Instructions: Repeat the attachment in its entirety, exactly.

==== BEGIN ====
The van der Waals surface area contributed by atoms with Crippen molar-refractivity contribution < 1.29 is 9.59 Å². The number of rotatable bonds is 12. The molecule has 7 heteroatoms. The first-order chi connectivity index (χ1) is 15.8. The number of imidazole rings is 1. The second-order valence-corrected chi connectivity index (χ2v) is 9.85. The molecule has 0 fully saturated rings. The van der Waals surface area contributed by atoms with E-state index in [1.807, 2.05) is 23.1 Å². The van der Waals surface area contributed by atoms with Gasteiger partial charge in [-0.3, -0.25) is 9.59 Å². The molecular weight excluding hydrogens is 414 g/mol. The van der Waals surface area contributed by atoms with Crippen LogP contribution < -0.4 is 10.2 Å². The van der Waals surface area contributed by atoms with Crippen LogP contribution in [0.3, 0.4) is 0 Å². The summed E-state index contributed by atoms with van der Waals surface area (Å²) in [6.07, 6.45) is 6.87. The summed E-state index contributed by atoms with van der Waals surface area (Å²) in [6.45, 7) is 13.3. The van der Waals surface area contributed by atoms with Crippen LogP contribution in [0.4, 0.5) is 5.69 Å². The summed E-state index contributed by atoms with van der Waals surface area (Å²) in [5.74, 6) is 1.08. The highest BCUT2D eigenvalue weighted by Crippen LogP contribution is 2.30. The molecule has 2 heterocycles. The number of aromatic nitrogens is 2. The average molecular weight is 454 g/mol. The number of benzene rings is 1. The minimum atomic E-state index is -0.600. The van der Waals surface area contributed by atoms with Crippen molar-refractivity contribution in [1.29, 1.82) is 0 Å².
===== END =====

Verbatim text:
The van der Waals surface area contributed by atoms with Crippen molar-refractivity contribution < 1.29 is 9.59 Å². The number of rotatable bonds is 12. The molecule has 7 heteroatoms. The first-order chi connectivity index (χ1) is 15.8. The number of imidazole rings is 1. The second-order valence-corrected chi connectivity index (χ2v) is 9.85. The molecule has 0 fully saturated rings. The van der Waals surface area contributed by atoms with E-state index in [1.807, 2.05) is 23.1 Å². The van der Waals surface area contributed by atoms with Gasteiger partial charge in [-0.3, -0.25) is 9.59 Å². The molecular weight excluding hydrogens is 414 g/mol. The van der Waals surface area contributed by atoms with Crippen LogP contribution < -0.4 is 10.2 Å². The van der Waals surface area contributed by atoms with Crippen LogP contribution in [0.3, 0.4) is 0 Å². The summed E-state index contributed by atoms with van der Waals surface area (Å²) in [6.07, 6.45) is 6.87. The summed E-state index contributed by atoms with van der Waals surface area (Å²) in [6.45, 7) is 13.3. The van der Waals surface area contributed by atoms with Crippen LogP contribution in [0.4, 0.5) is 5.69 Å². The summed E-state index contributed by atoms with van der Waals surface area (Å²) in [5.74, 6) is 1.08. The highest BCUT2D eigenvalue weighted by Crippen LogP contribution is 2.30. The molecule has 2 heterocycles. The number of aromatic nitrogens is 2. The average molecular weight is 454 g/mol. The number of benzene rings is 1. The minimum atomic E-state index is -0.600. The van der Waals surface area contributed by atoms with Crippen molar-refractivity contribution in [1.29, 1.82) is 0 Å².